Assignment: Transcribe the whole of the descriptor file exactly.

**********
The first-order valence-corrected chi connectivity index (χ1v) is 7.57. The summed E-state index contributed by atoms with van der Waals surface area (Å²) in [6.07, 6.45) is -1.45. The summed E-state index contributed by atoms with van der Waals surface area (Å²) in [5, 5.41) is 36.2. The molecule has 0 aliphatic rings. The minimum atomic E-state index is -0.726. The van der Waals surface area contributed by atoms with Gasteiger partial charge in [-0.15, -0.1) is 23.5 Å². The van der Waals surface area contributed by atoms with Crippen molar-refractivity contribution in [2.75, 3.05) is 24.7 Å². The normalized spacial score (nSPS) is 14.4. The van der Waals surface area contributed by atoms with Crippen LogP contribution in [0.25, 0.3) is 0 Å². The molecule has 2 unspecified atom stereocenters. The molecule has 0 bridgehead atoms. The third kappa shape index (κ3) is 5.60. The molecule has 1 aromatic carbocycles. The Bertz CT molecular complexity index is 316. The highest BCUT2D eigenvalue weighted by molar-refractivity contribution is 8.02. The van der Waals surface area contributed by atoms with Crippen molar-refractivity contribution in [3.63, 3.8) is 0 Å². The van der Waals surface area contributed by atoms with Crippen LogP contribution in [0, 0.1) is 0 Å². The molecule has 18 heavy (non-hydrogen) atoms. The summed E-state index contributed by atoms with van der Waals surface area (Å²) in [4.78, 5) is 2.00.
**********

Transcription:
The first-order valence-corrected chi connectivity index (χ1v) is 7.57. The summed E-state index contributed by atoms with van der Waals surface area (Å²) in [6.07, 6.45) is -1.45. The summed E-state index contributed by atoms with van der Waals surface area (Å²) in [5, 5.41) is 36.2. The molecule has 0 aliphatic rings. The minimum atomic E-state index is -0.726. The van der Waals surface area contributed by atoms with Gasteiger partial charge in [-0.15, -0.1) is 23.5 Å². The van der Waals surface area contributed by atoms with Crippen molar-refractivity contribution in [2.75, 3.05) is 24.7 Å². The normalized spacial score (nSPS) is 14.4. The van der Waals surface area contributed by atoms with Crippen LogP contribution in [0.25, 0.3) is 0 Å². The molecule has 2 unspecified atom stereocenters. The molecule has 0 bridgehead atoms. The third kappa shape index (κ3) is 5.60. The molecule has 1 aromatic carbocycles. The Bertz CT molecular complexity index is 316. The highest BCUT2D eigenvalue weighted by molar-refractivity contribution is 8.02. The van der Waals surface area contributed by atoms with Crippen molar-refractivity contribution in [3.63, 3.8) is 0 Å². The van der Waals surface area contributed by atoms with Crippen LogP contribution in [0, 0.1) is 0 Å². The molecule has 18 heavy (non-hydrogen) atoms. The summed E-state index contributed by atoms with van der Waals surface area (Å²) in [4.78, 5) is 2.00.